“I’d like to point out the long line caused because there are only four clerks in attendance. With the exorbitant price of airline tickets these days, you’d think Delta could provide better service.”
Ms. Jones straightened her shoulders. “Two more agents are on their way as we speak. Only the one bag?” Her plastic smile never wavered as she turned to me.
“Yes, and this carry-on,” I said timidly.
“No problem. You’ll need to affix this cabin tag to your bag before you board. I notice you requested a low-carbohydrate, low-fat meal with no beef or pork. The cabin crew will do their best to accommodate you.”
“I certainly hope so,” said Mrs. Phillips. “My daughter put in her request a good four weeks ago.” My shoulders slumped at Mom’s terse tones, but the airline agent seemed oblivious to my mother’s rudeness.
Ms. Jones’ fingers flew across the keys and within a matter of seconds, my boarding pass and passport slid across the counter. Mumbling my thanks, I moved away so the next customer could utilize the agent.
“Put the ticket and passport into your bag, Mandy. You’ll drop it for sure. No, not that compartment—thieves know that
places their valuable documents in the outer pocket. There, for goodness sake!”
“Please, Mom! I’m not two anymore. I can take care of myself.”
My mother gave an unladylike snort. “Oh, really? Considering the complete fiasco of the last three months, I sincerely have my doubts. My normally competent daughter has disappeared into thin air. It’s like having a stranger for a child.” I appeared to be in for another speech similar to the one I’d already received in the car, as if that hadn’t been enough. My head began throbbing as I pulled the carry-on off to the side, my mother following.
“Mandy?” My mother’s voice had taken on a different tone. “Are you sure you’re alright?”
Embarrassed, I shook my head and turned away. “I… I just need to get on the plane.”
“Running away won’t solve anything. That’s what your cousin says and I agree with him wholeheartedly. Ken believes you’re just… ”
I interrupted her. “I’m not running away, Mom. I need a vacation. Could you please just let me go on one without lecturing, belittling, or showering me with endless instructions?”
“I don’t do that!” My mother retorted, stung.
“Yes, you do. You and Ken, each and every moment of every day.” I turned an anguished face to my mother, who gasped at the despair she saw there.
“Oh sweetie… ”
“You’ve both got to let me do something on my own. I
this vacation. I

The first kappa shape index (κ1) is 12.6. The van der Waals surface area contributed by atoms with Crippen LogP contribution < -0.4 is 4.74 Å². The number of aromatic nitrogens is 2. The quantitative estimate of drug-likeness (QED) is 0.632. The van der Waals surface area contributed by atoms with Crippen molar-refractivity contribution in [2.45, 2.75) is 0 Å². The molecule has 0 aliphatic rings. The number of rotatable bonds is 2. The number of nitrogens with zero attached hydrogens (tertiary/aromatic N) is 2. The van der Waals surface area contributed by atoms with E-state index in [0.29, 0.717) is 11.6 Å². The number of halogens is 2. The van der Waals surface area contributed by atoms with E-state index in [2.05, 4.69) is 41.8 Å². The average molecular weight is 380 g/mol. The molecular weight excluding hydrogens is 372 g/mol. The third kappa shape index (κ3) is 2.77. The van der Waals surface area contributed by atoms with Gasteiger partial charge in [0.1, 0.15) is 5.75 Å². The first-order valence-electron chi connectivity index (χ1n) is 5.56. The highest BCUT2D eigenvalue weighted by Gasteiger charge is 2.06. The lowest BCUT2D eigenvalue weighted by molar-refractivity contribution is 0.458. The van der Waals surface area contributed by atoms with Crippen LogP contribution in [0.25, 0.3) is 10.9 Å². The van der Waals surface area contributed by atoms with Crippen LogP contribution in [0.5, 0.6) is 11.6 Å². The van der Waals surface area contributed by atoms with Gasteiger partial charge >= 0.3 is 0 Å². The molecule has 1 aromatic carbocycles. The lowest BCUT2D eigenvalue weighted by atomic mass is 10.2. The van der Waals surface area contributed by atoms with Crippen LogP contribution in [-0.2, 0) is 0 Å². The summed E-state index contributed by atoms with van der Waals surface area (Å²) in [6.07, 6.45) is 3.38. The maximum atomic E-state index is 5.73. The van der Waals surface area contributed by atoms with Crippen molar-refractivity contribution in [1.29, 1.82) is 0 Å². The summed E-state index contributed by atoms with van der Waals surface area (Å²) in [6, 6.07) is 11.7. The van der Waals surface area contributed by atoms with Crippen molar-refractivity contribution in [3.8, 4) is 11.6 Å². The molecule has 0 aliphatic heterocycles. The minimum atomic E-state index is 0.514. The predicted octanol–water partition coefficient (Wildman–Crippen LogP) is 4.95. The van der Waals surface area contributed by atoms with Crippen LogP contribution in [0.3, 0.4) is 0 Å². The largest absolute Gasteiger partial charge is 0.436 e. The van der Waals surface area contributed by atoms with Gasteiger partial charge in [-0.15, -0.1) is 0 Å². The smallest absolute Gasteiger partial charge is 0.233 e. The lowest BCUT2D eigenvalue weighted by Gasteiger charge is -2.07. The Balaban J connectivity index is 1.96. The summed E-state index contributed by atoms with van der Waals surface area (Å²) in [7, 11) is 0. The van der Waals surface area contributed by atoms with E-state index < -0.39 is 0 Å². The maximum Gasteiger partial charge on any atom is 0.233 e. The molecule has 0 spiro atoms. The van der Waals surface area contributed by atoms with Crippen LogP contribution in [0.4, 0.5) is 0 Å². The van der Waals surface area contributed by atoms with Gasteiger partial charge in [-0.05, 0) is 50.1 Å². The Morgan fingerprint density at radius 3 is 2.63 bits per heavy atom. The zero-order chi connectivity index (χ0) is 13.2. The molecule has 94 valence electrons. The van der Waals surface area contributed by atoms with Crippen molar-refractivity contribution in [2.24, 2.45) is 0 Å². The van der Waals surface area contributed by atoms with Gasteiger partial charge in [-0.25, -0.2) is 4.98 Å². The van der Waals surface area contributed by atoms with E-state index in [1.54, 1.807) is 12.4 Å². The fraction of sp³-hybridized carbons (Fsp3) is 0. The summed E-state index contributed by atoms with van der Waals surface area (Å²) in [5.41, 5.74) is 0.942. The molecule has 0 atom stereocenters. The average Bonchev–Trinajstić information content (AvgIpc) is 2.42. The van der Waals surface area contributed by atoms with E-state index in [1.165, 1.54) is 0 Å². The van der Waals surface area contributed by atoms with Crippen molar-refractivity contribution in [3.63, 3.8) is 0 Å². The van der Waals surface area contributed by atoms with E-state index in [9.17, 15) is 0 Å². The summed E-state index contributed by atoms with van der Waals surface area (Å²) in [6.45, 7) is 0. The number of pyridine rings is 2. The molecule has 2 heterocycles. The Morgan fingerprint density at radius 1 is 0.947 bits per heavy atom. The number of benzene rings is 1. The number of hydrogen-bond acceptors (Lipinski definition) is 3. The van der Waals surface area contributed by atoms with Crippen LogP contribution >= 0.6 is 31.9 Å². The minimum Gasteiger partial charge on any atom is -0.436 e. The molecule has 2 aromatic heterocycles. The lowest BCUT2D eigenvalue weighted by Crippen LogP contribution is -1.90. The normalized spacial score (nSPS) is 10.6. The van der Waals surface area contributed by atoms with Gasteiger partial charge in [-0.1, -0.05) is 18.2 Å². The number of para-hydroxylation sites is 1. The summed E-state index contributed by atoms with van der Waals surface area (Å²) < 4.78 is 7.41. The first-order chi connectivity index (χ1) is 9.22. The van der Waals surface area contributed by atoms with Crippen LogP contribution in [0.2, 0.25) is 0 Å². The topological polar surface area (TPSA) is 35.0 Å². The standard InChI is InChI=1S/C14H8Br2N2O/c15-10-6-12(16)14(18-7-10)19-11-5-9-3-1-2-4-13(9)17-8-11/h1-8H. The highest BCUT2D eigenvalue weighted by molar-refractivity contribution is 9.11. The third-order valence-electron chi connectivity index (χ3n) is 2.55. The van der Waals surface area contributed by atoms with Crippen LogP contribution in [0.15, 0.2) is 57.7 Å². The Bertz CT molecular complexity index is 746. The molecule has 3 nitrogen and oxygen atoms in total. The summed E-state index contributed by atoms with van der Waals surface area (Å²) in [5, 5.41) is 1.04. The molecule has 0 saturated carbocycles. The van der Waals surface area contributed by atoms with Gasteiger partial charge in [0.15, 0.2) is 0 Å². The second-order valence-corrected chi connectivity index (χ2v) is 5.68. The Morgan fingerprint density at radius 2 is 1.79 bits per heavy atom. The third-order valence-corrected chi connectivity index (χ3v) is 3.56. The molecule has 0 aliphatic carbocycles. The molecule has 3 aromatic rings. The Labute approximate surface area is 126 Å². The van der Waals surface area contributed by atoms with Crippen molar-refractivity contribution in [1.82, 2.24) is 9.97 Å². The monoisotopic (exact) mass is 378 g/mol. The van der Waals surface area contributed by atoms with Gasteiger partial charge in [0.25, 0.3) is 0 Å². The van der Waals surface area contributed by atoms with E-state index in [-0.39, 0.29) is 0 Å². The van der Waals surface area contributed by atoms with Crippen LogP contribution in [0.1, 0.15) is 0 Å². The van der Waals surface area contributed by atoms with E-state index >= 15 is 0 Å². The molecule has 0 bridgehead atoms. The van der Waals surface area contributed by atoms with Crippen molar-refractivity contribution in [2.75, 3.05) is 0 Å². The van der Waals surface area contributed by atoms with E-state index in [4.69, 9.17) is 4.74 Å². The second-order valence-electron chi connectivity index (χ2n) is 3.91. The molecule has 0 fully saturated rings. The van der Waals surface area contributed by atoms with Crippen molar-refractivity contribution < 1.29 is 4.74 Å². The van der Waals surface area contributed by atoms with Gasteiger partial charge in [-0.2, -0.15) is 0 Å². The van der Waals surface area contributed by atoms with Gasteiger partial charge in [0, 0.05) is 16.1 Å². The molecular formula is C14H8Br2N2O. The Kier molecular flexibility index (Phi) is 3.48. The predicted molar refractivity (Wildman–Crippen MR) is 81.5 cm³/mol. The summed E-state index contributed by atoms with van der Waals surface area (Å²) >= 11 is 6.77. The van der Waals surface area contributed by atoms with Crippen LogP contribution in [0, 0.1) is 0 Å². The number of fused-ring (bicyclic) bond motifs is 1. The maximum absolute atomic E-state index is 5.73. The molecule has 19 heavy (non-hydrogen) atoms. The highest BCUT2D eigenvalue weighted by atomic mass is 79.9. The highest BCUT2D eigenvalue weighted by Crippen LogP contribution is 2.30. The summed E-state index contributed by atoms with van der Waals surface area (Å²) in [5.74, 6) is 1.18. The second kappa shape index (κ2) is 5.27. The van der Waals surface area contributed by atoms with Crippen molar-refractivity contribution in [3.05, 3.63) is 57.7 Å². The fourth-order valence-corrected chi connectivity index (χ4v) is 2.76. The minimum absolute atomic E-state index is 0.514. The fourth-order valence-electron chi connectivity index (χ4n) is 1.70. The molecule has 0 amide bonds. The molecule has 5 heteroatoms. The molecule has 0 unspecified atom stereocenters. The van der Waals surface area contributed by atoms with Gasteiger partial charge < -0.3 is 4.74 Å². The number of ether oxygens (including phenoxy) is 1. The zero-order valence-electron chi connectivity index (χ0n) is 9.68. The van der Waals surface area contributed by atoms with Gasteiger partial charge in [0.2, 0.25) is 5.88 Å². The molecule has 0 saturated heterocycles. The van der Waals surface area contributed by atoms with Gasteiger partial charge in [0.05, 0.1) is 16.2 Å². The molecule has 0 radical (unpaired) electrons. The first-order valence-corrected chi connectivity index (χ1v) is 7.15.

to get away from the hell my life has become. I recognize you don’t want me to go to Africa, but I have to. For myself! I need to find out if a competent woman can rise up from the ashes of what just happened to me. I’m twenty-nine years old and it’s time for Mandy Phillips to start over.”
I grabbed the carry-on and plowed ahead, seeking the security gate, my now-silent mother trailing behind me. The airport’s loudspeaker droned its mandatory announcement regarding keeping track of bags and accepting no packages from strangers, as memories from three months earlier flooded back and threatened to overwhelm me.
The sweaty construction worker fired up his drill and,
leaning his ample frame against the hammer, chipped away at a portion of sidewalk only fifteen feet from the front door of Azure Travel, his belly shaking like Santa Claus jelly. I stood still, needing to enter the trendy shop, but almost paralyzed because
sat in Josh’s cherry-red Porsche and preened.
was an amazing ensemble of frosted blonde hair layered haphazardly; endowed with
perfect nose, full Botox lips, and a spectacular cleavage which I judged had only a one percent chance of being really hers. And to think she had managed this monumental achievement all by age nineteen.
I felt old at twenty-nine; unattractive and frowsy. And now, here I was, forced to enter the travel agency before the eyes of Josh’s latest squeeze, to settle my account alongside my disgruntled ex-fiancé. Squaring my shoulders, I carefully picked my way through unearthed brick and concrete, the rhythm of the jack-hammer rattling me even further while effectively accelerating my already throbbing headache. But it was my money, after all, wasn’t it? Hadn’t I diligently saved and paid for half the African safari to Kenya for my now defunct honeymoon? It seemed one of the bitter ironies of life that I was to be granted the immense thrill of fidgeting next to Josh in embarrassed silence as our credit cards were refunded by the discreet African-American travel agent.
Josh was twiddling with his leather jacket’s zipper as I walked through the glass doors. Upon seeing me, he gave an exasperated sigh that clearly illustrated his annoyance at my tardiness. Josh was the personification of every girl’s dream, especially that of the frosted nymphet adjusting her make-up in his sports car. At thirty-one, with midnight hair and cobalt eyes, he was the perfect Ken to her dazzling Barbie. Joshua Mason had the potential to become a house pediatrician at Charity Medical sometime in the near future, and desperately needed an arm fixture that created the illusion he had won it all. I, Mandy Phillips, hadn’t been such a trophy.